Charges Filed in Holocaust Fraud Scheme

Funds set up by the German government to compensate Holocaust victims were the target of a scheme that siphoned off some $42 million in phony claims. U.S. Justice Department officials have charged 17 Brooklyn residents in the operation.

Federal prosecutors says thousands of people were drawn into the plot. Members of the alleged conspiracy submitted fraudulent applications for compensation on behalf of people who were not eligible and then kept some of the money for themselves.

Manhattan U.S. Attorney Preet Bharara announced the charges Wednesday. He said the types of false information contained in applications to the compensation fund allegedly included "fake dates of birth to make people who were not even alive during World War II appear older, fake places of birth, fake passport photographs, fake identification documents and also fabricated stories of persecution."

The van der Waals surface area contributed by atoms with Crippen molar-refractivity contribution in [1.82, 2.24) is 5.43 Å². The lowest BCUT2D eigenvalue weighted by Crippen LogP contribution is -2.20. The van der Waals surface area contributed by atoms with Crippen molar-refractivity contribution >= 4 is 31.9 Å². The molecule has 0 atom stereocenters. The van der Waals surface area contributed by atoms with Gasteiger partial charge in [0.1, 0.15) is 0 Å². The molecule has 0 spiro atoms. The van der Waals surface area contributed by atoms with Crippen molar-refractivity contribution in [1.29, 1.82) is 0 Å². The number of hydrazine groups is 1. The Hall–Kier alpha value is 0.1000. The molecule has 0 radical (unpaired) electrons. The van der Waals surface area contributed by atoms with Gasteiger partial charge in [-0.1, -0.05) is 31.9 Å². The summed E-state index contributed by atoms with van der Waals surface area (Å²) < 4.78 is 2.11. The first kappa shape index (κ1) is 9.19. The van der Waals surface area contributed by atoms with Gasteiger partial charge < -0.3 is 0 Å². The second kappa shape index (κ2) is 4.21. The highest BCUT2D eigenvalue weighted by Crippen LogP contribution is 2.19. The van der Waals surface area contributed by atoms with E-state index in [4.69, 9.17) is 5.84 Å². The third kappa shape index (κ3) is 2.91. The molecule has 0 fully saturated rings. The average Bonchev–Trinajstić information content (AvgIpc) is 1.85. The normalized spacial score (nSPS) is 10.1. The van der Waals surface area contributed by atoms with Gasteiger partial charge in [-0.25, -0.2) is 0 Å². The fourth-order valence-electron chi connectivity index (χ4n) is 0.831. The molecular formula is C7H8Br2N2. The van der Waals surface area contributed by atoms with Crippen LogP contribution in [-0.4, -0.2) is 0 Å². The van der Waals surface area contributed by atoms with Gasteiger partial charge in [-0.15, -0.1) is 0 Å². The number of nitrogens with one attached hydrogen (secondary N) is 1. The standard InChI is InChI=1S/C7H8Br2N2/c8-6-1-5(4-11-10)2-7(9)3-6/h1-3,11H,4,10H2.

Greg Schneider helps administer the fund known as The Conference on Jewish Material Claims Against Germany. He said the organization first noticed irregularities in December of last year. "We identified it, we documented it, we brought it to the FBI," said Schneider. 

"We've investigated, and we will go to the end to find each and every application that is fraudulent. So even though it is less than one percent of the funds that are distributed, no amount will be tolerated," Schneider said.

Those charged include the executive director of the compensation fund's New York office and five other employees. The New York office handles more than 40 percent of the claims filed worldwide.  
"I want to be clear," said Schneider, "We will not in any way ever let this deter us from our mission of securing compensation for Holocaust survivors. The people who suffered in camps and in ghettos deserve better."